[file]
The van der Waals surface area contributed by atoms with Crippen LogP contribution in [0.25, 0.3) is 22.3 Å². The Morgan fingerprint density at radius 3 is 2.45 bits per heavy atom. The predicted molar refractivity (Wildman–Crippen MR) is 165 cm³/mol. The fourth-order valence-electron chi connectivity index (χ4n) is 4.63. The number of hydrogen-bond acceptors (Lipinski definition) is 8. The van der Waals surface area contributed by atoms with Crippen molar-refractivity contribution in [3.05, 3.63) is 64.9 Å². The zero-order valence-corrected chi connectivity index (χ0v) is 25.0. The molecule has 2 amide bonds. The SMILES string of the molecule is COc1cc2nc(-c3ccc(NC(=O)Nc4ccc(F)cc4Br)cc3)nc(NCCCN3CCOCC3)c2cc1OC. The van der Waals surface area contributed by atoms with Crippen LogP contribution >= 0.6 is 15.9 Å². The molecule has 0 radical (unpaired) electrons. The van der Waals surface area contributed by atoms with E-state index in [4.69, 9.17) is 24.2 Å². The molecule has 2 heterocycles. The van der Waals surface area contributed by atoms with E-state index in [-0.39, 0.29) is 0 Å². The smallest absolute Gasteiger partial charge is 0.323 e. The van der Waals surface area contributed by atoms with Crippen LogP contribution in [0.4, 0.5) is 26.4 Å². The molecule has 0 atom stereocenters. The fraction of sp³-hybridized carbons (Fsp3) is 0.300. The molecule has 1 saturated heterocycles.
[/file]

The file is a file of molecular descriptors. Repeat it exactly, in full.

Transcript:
The van der Waals surface area contributed by atoms with Crippen LogP contribution in [0.25, 0.3) is 22.3 Å². The Morgan fingerprint density at radius 3 is 2.45 bits per heavy atom. The predicted molar refractivity (Wildman–Crippen MR) is 165 cm³/mol. The fourth-order valence-electron chi connectivity index (χ4n) is 4.63. The number of hydrogen-bond acceptors (Lipinski definition) is 8. The van der Waals surface area contributed by atoms with Crippen molar-refractivity contribution in [3.05, 3.63) is 64.9 Å². The zero-order valence-corrected chi connectivity index (χ0v) is 25.0. The molecule has 2 amide bonds. The SMILES string of the molecule is COc1cc2nc(-c3ccc(NC(=O)Nc4ccc(F)cc4Br)cc3)nc(NCCCN3CCOCC3)c2cc1OC. The van der Waals surface area contributed by atoms with Crippen LogP contribution >= 0.6 is 15.9 Å². The molecule has 0 radical (unpaired) electrons. The van der Waals surface area contributed by atoms with E-state index in [4.69, 9.17) is 24.2 Å². The molecule has 2 heterocycles. The van der Waals surface area contributed by atoms with E-state index in [-0.39, 0.29) is 0 Å². The smallest absolute Gasteiger partial charge is 0.323 e. The van der Waals surface area contributed by atoms with Crippen LogP contribution in [0.4, 0.5) is 26.4 Å². The molecule has 0 atom stereocenters. The fraction of sp³-hybridized carbons (Fsp3) is 0.300. The molecule has 1 saturated heterocycles.